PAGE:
• Use the jack to lower the vehicle by turning the handle counterclockwise, so that the spare tire is resting on the ground but the full weight of the vehicle is still not fully on the tire. Tighten the lug nuts just one more time with the wrench as much as you can to ensure they are tight enough before lowering the jack and removing it from under the car.
    •  Finally, bring the vehicle all the way down to the ground and remove the jack once the spare tire is securely on the ground. After the jack is removed, use the lug wrench to tighten the lug nuts on the spare tire to ensure that it is secure enough to drive.

Is it safe to drive with a spare tire?

As long as your spare is in good condition and has been properly attached to your vehicle, then yes. The first thing you should do to ensure the safety of your spare is to make sure that you inspect the tire for damages or punctures to the tread and sidewall regularly—many people forget to check up on their spare and when they need it the most, it’s deflated. Make sure your spare tire has been properly inflated, as compact temporary spares require a minimum of (420 kPa) of air pressure. Once your spare is on, be sure to watch your speed. Follow the instructions from your vehicle and tire manufacturer regarding your speed as well as driving distance. Remember to keep in mind that a spare tire is a temporary solution that should be used only to get you to a service station safely.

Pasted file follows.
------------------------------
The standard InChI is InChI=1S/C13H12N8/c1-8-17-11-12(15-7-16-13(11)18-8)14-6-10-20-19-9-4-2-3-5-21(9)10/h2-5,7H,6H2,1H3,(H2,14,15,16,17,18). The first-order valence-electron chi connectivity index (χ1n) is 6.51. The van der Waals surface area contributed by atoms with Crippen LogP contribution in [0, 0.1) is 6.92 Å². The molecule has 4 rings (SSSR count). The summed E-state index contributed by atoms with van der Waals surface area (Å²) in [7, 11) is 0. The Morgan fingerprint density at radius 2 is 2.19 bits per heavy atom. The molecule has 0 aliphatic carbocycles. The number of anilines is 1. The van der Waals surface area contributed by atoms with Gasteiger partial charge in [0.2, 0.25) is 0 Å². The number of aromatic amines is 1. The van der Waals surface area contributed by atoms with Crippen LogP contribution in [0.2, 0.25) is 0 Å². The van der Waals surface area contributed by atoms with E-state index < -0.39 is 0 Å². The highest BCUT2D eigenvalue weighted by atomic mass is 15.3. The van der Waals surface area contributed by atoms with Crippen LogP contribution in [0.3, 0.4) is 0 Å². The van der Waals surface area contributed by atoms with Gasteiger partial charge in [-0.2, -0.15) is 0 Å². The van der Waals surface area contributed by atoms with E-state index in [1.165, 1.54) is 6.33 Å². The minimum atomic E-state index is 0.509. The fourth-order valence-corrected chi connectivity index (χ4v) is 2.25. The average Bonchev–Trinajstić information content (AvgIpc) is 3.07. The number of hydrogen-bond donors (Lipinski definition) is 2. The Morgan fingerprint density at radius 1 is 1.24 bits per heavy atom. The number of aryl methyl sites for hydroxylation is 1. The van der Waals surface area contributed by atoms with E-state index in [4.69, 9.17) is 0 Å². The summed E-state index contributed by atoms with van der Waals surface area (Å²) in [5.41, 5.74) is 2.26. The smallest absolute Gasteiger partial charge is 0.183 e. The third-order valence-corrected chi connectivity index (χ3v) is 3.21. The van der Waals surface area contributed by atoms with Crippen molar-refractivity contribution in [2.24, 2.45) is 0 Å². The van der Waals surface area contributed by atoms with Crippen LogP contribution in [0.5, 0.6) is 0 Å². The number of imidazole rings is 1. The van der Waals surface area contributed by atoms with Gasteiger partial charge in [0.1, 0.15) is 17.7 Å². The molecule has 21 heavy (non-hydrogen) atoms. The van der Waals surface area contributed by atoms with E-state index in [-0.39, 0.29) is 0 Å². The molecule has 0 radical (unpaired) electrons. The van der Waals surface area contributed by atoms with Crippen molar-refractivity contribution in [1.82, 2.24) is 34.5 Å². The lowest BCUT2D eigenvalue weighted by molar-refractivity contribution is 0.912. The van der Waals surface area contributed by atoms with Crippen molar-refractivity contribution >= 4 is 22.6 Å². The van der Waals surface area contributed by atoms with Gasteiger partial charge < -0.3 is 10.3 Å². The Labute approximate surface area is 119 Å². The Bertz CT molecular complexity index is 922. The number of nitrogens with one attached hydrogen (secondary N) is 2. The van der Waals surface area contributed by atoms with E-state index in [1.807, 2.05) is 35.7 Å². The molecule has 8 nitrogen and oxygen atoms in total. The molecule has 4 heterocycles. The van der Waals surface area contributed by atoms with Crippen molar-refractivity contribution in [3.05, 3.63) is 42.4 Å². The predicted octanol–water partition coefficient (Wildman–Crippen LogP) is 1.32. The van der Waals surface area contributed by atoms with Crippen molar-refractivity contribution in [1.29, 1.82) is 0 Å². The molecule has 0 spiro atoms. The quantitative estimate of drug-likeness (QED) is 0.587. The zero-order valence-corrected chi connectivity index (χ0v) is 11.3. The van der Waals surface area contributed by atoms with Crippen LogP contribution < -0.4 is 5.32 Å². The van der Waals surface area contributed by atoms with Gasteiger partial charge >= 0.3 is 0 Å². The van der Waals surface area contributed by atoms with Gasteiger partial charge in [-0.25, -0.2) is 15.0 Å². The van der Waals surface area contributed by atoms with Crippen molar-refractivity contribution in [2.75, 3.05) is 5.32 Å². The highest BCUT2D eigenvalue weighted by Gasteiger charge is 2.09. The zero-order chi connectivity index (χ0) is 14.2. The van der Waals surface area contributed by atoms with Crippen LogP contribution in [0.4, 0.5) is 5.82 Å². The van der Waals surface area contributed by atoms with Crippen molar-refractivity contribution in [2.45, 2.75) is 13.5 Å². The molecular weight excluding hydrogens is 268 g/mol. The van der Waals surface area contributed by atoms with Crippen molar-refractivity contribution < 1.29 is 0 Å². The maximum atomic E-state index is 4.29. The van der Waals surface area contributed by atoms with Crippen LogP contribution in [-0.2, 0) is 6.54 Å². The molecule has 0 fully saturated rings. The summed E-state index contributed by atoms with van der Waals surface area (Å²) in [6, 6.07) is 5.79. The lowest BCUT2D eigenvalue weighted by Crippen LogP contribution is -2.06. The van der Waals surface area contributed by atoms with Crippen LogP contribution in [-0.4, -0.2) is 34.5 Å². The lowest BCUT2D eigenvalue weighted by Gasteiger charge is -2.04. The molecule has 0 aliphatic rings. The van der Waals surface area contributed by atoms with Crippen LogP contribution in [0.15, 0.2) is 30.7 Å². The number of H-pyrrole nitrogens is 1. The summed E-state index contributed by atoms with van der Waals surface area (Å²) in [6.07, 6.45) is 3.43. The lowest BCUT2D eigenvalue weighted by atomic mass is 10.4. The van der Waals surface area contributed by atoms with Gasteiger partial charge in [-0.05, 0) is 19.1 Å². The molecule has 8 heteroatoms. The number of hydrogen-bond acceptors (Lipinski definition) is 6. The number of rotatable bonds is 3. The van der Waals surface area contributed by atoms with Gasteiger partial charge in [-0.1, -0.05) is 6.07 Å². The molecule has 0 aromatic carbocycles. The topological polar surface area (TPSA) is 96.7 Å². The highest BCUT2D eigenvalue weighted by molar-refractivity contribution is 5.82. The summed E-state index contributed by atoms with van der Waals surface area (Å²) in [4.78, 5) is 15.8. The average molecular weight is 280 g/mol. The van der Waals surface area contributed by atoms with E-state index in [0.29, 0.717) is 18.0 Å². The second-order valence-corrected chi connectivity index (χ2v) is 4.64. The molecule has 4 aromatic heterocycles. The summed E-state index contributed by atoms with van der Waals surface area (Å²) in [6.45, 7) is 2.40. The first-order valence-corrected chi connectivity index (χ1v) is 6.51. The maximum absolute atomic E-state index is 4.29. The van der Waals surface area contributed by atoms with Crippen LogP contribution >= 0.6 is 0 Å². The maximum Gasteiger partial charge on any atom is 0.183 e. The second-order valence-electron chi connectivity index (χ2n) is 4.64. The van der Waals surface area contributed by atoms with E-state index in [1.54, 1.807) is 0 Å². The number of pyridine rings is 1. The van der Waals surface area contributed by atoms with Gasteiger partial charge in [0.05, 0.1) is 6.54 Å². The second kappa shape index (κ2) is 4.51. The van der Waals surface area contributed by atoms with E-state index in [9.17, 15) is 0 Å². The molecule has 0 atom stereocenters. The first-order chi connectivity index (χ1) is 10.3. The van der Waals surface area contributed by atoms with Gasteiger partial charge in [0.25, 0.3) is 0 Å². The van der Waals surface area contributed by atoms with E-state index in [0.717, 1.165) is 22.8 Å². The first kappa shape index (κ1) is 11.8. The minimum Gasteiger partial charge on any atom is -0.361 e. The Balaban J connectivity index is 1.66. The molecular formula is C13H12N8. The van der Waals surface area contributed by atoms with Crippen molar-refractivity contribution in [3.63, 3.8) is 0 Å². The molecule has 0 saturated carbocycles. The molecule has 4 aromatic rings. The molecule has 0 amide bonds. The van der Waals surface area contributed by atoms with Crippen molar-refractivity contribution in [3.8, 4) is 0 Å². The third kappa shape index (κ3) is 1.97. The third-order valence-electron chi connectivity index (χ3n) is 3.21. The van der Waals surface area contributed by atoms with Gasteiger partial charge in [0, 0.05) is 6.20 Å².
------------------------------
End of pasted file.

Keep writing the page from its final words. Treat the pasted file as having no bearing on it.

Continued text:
We hope that this guide was able to answer all your questions about Toyota’s spare tires—and if it doesn’t, your friends ­­at Wilsonville Toyota are your local experts here to help you with all of your vehicle’s needs. Just give us a call and we can answer any questions you have about your Toyota’s spare tire. When you’re ready to replace it, you can easily schedule your next appointment here online, and get you back on the road.